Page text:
Marketplaces as a radical business model change

Marketplaces boom has overwhelmed us all, from individuals to businesses, from teenagers to mature people; they are now an integral part of our age and have revolutionized the purchasing culture and business model of many companies.

A marketplace – as per the definition included in the 21st century lexicon – is a real or virtual space in which activities of buying and selling goods and services take place among a plurality of buyers and sellers. The growing popularity of the Internet has made the rise of online marketplaces (e-marketplaces) exponential.

Digital commerce is growing year by year, and the pandemic has given a very strong acceleration to a trend that was already (even if more slowly) growing, as marketplaces have temporarily been almost the only buying destinations with adequate selection and availability and performing processes. Indeed, the coronavirus and the months-long retail shutdown accelerated the willingness of manufacturers and retailers to develop digital access for their customers. However, even without the pandemic, they would still have had to develop online, but would probably have done so a few months or years late. The pandemic generated a supply and demand shock that helped the entire e-commerce industry increase sales and market share exponentially globally.

While (almost) all e-commerce vendors benefited in 2020, already in 2021 it became evident that it is mainly marketplaces that are further extending their market power. By 2024, 40% of global e-commerce sales are expected to be generated through online marketplaces (Oliver Wyman Future of Retail Study). This represents a doubling of market share in just a few years.

“The march of marketplaces will continue to disrupt e-commerce, creating huge opportunities for first-movers and smart incumbents… Marketplace growth will continue at 15% per year in the West and become as large as direct online retail in established categories by 2025 (accounting for 45-50% of online spend). This will push direct eCommerce into decline in some markets and segments.” (OC&C)

This significant growth in online sales, however, has highlighted the need to create resilient logistics: only players with direct control over logistics or access to equally efficient partners have been successful.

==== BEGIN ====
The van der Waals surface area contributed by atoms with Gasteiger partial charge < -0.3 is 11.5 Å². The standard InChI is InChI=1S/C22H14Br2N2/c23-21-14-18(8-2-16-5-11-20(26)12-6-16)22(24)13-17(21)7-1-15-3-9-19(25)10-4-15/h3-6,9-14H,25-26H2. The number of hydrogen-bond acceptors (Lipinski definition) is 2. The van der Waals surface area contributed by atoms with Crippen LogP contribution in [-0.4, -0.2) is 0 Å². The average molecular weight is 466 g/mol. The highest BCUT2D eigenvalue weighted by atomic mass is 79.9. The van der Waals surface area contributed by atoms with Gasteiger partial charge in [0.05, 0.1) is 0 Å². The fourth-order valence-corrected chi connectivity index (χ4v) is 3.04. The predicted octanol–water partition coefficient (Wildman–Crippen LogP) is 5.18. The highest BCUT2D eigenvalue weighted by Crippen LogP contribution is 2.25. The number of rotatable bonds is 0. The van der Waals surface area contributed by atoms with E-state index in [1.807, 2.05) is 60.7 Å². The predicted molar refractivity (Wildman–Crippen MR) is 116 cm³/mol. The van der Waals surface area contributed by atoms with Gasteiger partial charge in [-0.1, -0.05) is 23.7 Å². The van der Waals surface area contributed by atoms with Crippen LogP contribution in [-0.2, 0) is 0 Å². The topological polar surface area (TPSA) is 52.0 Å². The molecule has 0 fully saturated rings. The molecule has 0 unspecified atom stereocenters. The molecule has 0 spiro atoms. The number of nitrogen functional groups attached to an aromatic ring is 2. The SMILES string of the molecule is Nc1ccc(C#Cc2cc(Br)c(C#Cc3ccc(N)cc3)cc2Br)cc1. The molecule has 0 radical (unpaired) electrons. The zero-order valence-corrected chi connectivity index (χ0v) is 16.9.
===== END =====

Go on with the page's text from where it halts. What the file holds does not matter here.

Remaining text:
In addition, to satisfy both trading partners and final consumers, marketplace operators are continuously developing new tools and services (e.g., payment management, augmented reality, fast delivery services, review management, etc.) that make them increasingly attractive and indispensable to consumers, but also to marketplace vendors.

But not only that. E-marketplaces no longer serve only as product search engines, but increasingly also as advertising and entertainment mediums, thus gaining almost totalizing relevance across all touchpoints of the customer journey. The boundaries between social media and commerce are becoming increasingly blurred through the use of influencers or interaction formats such as live shopping.

So, we see how all of this is part of a unique and huge ecosystem, touching different industries (IT, commerce, supply chain, operations, transports, communication, finance, etc.) that now find themselves sharing a single goal. And this ecosystem continues to expand day by day.

Studies of marketplaces not only fascinate insiders but are excellent sources for all businesses: it is critical to stay abreast of evolving marketplaces, and it is strategic to pick up on developments-which are going at the speed of light-to stay one step ahead.

Identifying the right marketplace for your business is an analysis and planning job that requires significant internal and external management work: it is neither trivial nor immediate if you don’t want to waste energy and resources. Roncucci&Partners helps many companies in that activity by identifying the right targets and channels for its clients.



Stefania Gilli e Valentina Gestri Paolucci

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